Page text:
03 March 2009

Young couch potatoes risk asthma

Young children who watch lots of television each day could be at risk of developing asthma, according to a study.


Young children who watch lots of television each day could be at risk of developing asthma, according to a study.

The findings were made in a long-term investigation by British doctors among more than 3 000 children, whose respiratory health has been monitored since birth in 1991 and 1992.

In a paper published in the specialist journal Thorax, the investigators looked into an increase in asthma that was noticeable between the ages of three and a half and 11 and a half. Among children who did not have any asthmatic symptoms at the earlier age, six percent developed them eight years later.

But especially prominent was the increase among children who, according to their parents, watched television for two hours or more each day. In this group, the risk of developing asthma by 11 and a half was nearly twice that of counterparts who watched less than two hours.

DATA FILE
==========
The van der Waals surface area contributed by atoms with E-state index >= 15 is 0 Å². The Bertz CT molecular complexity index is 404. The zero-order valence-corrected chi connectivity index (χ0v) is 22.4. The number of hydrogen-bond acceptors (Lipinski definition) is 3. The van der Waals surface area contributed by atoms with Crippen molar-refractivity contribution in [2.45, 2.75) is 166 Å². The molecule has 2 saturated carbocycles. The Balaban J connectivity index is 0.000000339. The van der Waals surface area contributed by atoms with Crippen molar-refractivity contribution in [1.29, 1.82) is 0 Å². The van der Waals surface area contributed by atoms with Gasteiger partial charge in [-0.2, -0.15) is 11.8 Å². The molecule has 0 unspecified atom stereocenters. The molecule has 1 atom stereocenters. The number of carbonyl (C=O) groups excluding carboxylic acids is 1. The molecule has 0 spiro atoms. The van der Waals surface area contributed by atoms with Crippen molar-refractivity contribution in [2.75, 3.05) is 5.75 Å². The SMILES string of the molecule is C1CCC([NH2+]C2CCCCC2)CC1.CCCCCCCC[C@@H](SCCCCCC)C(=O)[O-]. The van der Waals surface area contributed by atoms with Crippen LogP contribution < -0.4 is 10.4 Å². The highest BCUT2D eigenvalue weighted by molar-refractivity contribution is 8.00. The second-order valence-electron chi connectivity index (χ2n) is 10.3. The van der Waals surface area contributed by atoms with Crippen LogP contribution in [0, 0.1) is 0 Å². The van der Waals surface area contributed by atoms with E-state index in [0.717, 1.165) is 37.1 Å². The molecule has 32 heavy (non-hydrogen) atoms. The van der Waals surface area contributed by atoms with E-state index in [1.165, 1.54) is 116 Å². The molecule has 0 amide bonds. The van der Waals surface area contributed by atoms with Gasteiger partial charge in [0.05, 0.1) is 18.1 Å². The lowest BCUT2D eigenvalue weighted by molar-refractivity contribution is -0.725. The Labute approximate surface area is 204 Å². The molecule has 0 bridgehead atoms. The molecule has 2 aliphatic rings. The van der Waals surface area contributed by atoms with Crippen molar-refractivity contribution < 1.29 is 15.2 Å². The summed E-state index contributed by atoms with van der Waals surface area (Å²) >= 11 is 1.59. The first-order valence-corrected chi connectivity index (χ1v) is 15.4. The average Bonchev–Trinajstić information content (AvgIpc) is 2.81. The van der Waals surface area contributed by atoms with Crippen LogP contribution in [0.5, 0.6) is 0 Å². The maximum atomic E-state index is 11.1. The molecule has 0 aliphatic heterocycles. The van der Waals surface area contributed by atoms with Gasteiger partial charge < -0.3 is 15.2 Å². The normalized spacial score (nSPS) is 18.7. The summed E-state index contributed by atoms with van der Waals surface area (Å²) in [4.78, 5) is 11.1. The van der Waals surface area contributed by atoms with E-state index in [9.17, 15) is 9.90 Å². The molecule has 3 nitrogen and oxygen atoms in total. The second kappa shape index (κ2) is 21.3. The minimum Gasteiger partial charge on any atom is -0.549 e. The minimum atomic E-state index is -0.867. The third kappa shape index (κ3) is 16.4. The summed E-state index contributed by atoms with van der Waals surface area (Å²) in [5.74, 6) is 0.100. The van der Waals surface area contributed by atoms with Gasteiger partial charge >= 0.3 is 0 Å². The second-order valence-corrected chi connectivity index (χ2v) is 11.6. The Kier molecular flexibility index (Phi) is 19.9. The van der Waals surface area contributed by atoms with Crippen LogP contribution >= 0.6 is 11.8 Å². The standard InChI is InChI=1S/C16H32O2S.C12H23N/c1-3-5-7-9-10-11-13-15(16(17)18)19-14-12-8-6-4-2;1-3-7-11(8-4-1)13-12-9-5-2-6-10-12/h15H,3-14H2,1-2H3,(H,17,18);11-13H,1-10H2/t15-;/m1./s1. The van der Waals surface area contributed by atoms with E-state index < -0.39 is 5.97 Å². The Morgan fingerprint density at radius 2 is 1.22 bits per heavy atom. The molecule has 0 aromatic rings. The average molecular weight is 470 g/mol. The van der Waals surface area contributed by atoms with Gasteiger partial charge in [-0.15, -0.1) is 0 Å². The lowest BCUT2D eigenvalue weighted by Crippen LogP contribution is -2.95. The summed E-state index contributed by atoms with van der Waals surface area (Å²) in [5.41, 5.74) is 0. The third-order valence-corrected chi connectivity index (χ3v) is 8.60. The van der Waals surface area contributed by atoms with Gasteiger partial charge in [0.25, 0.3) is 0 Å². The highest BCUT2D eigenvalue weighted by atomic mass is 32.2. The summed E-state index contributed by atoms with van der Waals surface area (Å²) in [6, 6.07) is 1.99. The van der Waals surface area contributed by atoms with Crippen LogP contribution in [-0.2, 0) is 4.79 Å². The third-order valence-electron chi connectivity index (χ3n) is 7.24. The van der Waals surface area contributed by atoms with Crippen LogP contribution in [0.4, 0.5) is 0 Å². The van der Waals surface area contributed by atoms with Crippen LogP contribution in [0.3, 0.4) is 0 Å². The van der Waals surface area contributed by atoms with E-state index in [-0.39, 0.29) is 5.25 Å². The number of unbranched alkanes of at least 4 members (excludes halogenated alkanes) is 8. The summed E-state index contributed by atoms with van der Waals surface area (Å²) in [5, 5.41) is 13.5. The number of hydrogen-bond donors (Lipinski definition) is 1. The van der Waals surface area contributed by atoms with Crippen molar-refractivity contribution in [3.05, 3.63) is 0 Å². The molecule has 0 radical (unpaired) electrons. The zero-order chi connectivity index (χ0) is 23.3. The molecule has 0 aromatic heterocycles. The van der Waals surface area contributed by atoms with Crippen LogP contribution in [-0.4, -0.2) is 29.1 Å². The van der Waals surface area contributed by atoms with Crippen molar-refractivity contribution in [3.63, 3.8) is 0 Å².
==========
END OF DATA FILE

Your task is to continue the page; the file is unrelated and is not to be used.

TV leads to sedentary lifestyle
The probe touches on scientists' suspicions that sedentary behaviour and poor physical fitness has an effect on respiratory development, especially the airway tissue called smooth muscle.

Television was taken as a proxy for sedentary activity because at the time - the mid-1990s - personal computers and games consoles were not widely available.

Other factors associated with asthma are obesity and environmental factors such as exposure to exhaust pollution. – (Sapa, March 2009)

Read more:
Bad habits equal bad grades
TV bad for kids' sleep


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Professor Keertan Dheda has received of several prestigious awards including the 2014 Oppenheimer Award, and has published over 160 peer-reviewed papers and holds 3 patents related to new TB diagnostic or infection control technologies. He serves on the editorial board of the journals PLoS One, the International Journal of Tuberculosis and Lung Disease, American Journal of Respiratory and Critical Medicine, Lancet Respiratory Diseases and Nature Scientific Reports, amongst others.Read his full biography at the University of Cape Town Lung Institute

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